example[eg zam′pəl, ig-; -zäm-]
A chef shows an example of a perfect pie.
- Example is defined as something or someone that is used as a model.
- An example of the word "example" is a previously baked pie shown to a cooking class.
- An example of the word "example" is 2x2=4 used to show multiplication.
- An example of the word "example" is a couch with a standard fabric, even though many fabrics are available as options.
- The definition of example is a punishment that warns others to follow rules.
An example of the word "example" is a troubled movie star getting a longer jail term because more news coverage encourages more people to stay out of trouble.
- something selected to show the nature or character of the rest; single part or unit used as a sample; typical instance
- a case, punishment, etc. that serves as a warning or caution: to fine a speeder as an example to others
- a person or thing to be imitated; model; pattern; precedent
- a problem, as in mathematics, designed to illustrate a principle or method
Origin of exampleMiddle English ; from Old French example, essample ; from Classical Latin exemplum, sample, example ; from eximere, to take out ; from ex-, out + emere, to buy ; from Indo-European base an unverified form em-, to take from source Lithuanian imù
set an example
- One that is representative of a group as a whole: the squirrel, an example of a rodent; introduced each new word with examples of its use.
- One serving as a pattern of a specific kind: set a good example by arriving on time.
- A similar case that constitutes a model or precedent: a unique episode, without example in maritime history.
- a. A punishment given as a warning or deterrent: saw the boy's suspension as an example to all students considering breaking the rules.b. One that has been given such a punishment: made an example of the offender.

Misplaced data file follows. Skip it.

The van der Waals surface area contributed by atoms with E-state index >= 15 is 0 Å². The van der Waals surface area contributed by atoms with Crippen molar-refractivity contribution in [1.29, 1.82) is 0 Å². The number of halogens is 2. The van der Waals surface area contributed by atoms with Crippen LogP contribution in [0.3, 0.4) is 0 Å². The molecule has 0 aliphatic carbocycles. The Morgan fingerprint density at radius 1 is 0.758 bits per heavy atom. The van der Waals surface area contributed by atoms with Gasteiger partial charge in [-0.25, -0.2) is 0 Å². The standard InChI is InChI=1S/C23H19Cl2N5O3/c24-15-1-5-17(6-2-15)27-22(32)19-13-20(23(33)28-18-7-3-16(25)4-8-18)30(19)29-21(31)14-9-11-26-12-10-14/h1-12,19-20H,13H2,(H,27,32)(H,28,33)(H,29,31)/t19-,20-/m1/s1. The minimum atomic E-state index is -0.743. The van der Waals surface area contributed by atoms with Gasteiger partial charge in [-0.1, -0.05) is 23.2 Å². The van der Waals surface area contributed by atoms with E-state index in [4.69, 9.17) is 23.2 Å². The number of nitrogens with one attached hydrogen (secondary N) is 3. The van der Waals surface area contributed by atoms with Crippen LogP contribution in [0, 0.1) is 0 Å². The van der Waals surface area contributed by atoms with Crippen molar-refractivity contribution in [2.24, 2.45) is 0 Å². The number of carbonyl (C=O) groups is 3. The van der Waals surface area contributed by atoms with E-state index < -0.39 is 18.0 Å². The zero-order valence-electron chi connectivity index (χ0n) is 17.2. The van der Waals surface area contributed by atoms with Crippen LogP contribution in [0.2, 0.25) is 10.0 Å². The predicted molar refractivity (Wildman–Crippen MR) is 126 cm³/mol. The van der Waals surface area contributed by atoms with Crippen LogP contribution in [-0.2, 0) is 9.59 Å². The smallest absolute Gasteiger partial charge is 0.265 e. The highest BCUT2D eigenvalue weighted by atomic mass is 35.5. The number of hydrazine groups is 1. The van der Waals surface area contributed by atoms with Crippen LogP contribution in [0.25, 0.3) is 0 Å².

- A problem or exercise used to illustrate a principle or method.
Origin of exampleMiddle English, from Old French example, essaumple, from Latin exemplum, from eximere, to take out : ex-, ex- + emere, to take; see em- in Indo-European roots.
- Something that is representative of all such things in a group.
- Something that serves to illustrate or explain a rule.
- Something that serves as a pattern of behaviour to be imitated (a good example) or not to be imitated (a bad example).
- A person punished as a warning to others.
- A parallel or closely similar case, especially when serving as a precedent or model.
- An instance (as a problem to be solved) serving to illustrate the rule or precept or to act as an exercise in the application of the rule.
(third-person singular simple present examples, present participle exampling, simple past and past participle exampled)
From Middle English example, from Old French essample (French: exemple), from Latin exemplum (“literally what is taken out (as a sample), a sample, pattern, specimen, copy for imitation, etc.”), from eximō (“take out”), from ex (“out”) + emō (“buy; acquire”); see exempt. Compare ensample, sample, exemplar. Displaced native Middle English bisne, forbus, forbusen (“example, model, template, exemplar”) (from Old English bīsen, forebīsen, forebȳsen (“example, model, template, exemplar”)) and Middle English byspel (“example, proverb”) (from Old English bīspel).